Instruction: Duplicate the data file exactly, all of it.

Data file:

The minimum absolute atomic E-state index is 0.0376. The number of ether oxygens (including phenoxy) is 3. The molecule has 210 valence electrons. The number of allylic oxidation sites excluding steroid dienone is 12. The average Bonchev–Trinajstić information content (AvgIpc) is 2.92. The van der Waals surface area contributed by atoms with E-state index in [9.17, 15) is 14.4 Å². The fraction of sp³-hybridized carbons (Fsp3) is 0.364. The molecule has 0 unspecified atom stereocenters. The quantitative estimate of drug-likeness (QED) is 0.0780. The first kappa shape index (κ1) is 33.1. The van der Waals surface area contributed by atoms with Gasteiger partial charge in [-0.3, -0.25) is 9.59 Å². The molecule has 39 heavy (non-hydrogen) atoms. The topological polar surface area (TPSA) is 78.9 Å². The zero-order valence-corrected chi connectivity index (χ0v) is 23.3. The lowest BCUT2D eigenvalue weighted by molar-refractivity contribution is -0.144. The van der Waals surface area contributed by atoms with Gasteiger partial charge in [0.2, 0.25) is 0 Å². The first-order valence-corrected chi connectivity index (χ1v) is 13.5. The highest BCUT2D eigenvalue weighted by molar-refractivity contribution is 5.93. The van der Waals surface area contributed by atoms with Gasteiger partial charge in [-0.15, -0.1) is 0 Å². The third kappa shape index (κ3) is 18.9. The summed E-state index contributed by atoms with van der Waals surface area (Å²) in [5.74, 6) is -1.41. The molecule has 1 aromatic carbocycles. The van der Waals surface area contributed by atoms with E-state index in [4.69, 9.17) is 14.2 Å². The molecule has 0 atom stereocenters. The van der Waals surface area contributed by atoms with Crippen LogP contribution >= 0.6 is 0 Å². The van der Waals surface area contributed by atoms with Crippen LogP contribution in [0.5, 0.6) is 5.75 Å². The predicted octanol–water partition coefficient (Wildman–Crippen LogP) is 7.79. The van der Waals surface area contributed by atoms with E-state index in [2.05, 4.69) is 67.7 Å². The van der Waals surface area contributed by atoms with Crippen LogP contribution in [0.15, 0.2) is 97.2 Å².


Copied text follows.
The minimum absolute atomic E-state index is 0.0376. The number of ether oxygens (including phenoxy) is 3. The molecule has 210 valence electrons. The number of allylic oxidation sites excluding steroid dienone is 12. The average Bonchev–Trinajstić information content (AvgIpc) is 2.92. The van der Waals surface area contributed by atoms with E-state index in [9.17, 15) is 14.4 Å². The fraction of sp³-hybridized carbons (Fsp3) is 0.364. The molecule has 0 unspecified atom stereocenters. The quantitative estimate of drug-likeness (QED) is 0.0780. The first kappa shape index (κ1) is 33.1. The van der Waals surface area contributed by atoms with Gasteiger partial charge in [-0.3, -0.25) is 9.59 Å². The molecule has 39 heavy (non-hydrogen) atoms. The topological polar surface area (TPSA) is 78.9 Å². The zero-order valence-corrected chi connectivity index (χ0v) is 23.3. The lowest BCUT2D eigenvalue weighted by molar-refractivity contribution is -0.144. The van der Waals surface area contributed by atoms with Gasteiger partial charge in [0.2, 0.25) is 0 Å². The first-order valence-corrected chi connectivity index (χ1v) is 13.5. The highest BCUT2D eigenvalue weighted by molar-refractivity contribution is 5.93. The van der Waals surface area contributed by atoms with Gasteiger partial charge in [-0.15, -0.1) is 0 Å². The third kappa shape index (κ3) is 18.9. The summed E-state index contributed by atoms with van der Waals surface area (Å²) in [5.74, 6) is -1.41. The molecule has 1 aromatic carbocycles. The van der Waals surface area contributed by atoms with E-state index in [4.69, 9.17) is 14.2 Å². The molecule has 0 atom stereocenters. The van der Waals surface area contributed by atoms with Crippen LogP contribution >= 0.6 is 0 Å². The van der Waals surface area contributed by atoms with Crippen LogP contribution in [0.5, 0.6) is 5.75 Å². The predicted octanol–water partition coefficient (Wildman–Crippen LogP) is 7.79. The van der Waals surface area contributed by atoms with E-state index in [2.05, 4.69) is 67.7 Å². The van der Waals surface area contributed by atoms with Crippen LogP contribution in [0.15, 0.2) is 97.2 Å².